Karen Valich, a 47-year-old wife and mother, says her middle-aged friends thought she was nuts when she suggested they shed their clothes for a pin-up calendar.
"They all laughed at me and said, 'Yeah, right, I'll be your manager, you go and take your clothes off,' " says Valich — now also known as Miss January.
Her friends in the Bellingham, Wash., area — ranging in age from 25 to 89 — eventually became emboldened for a reason: Their lives all had been touched by cancer, and their goal was to raise money for the American Cancer Society.
The Northwest Exposure calendar, covering the year 2002, catches a wave of ordinary women getting nude for a cause. In the past, there may have been occasional beefcake or cheesecake calendars to benefit charities. But Northwest Exposure, as well as another calendar by a group of South Carolina women, is part of a newer trend in which middle-aged or older people — until now, mostly women in Britain — pose au naturel, albeit obscured by props to varying degrees.
For example, Valich, as Miss January, is not wearing clothes, but she is strategically wrapped in a blanket as she poses in front of a fire, holding a cup of coffee. The picture carries the caption: "Cozy up with a warm one."
A common thread among the calendars seems to be to raise medical research money — and maybe some hope.
"Every woman thinks that mastectomy is disfiguring and mutilating, which it can be," says Nancy Holdsworth, 54, the driving force behind a calendar featuring nude British women of all ages who battled breast cancer. "Women are so frightened of the disfigurement, and if we can all pose for a calendar it gives them hope."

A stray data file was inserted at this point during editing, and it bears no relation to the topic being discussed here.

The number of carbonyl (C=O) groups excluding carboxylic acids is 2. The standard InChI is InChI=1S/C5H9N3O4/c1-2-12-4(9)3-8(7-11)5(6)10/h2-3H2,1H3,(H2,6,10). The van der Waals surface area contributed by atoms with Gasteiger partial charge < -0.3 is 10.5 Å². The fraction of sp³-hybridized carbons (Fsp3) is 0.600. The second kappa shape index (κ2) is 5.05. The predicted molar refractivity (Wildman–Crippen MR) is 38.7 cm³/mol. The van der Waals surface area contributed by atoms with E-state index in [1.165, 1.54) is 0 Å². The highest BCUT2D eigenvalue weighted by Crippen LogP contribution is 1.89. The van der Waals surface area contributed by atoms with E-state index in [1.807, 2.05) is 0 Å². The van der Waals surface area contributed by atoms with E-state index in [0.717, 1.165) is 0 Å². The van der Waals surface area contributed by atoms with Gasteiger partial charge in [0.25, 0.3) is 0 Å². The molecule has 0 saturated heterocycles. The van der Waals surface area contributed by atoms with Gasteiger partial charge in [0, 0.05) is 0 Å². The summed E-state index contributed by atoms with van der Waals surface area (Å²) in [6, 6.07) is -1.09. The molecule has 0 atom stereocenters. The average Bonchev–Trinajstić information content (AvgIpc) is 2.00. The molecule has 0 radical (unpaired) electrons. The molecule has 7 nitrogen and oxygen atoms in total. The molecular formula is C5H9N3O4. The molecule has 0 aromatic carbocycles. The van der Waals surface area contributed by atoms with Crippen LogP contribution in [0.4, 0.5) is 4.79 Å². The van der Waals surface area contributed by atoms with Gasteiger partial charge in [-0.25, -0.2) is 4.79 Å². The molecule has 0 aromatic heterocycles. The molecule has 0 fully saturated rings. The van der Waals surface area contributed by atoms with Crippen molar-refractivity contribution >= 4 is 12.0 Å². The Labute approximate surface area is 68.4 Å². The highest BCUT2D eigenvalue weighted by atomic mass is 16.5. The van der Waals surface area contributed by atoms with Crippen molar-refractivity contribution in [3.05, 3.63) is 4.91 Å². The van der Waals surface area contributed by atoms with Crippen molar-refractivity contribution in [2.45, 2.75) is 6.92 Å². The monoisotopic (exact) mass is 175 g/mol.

Holdsworth says fund-raising for breast cancer research is only a secondary goal for her Cancer Care Calendar. She is seeking a distributor to offer wider exposure for a possible 2002 reprint, because she feels the survivors who posed have a message to get out to women struggling with cancer — that is, "to get people to sort of realize that there is life at the end of this tunnel, that you do come out the other side provided you get treatment early."
Holdsworth said she got the idea on her own several years ago. But many participants in the trend modeled their efforts on the "Ladies of Rylstone" — British women from a local chapter of the upscale Women's Institute who decided to eschew their fund-raising calendar's traditional outdoor scenes for something with a bit more money-making potential.
For their 2000 calendar, reissued for 2001, 11 Rylstone women between ages 46 and 66 posed nude — but partially obscured by pearls, teacups, flowers and the like — and reportedly raised a half-million dollars for leukemia research. The ladies have since toured bookshops and made television appearances all over Europe and America.
The Rylstone calendar has inspired a wave of other nude or semi-nude charity calendars in Great Britain, according to Catherine Harris, a press officer with BUPA, a British health care company that sponsored Holdsworth's calendar.
"It was a real [big] thing here," Harris says. "A lot of people did it, local rugby clubs, and so forth. … Loads of pubs did it too."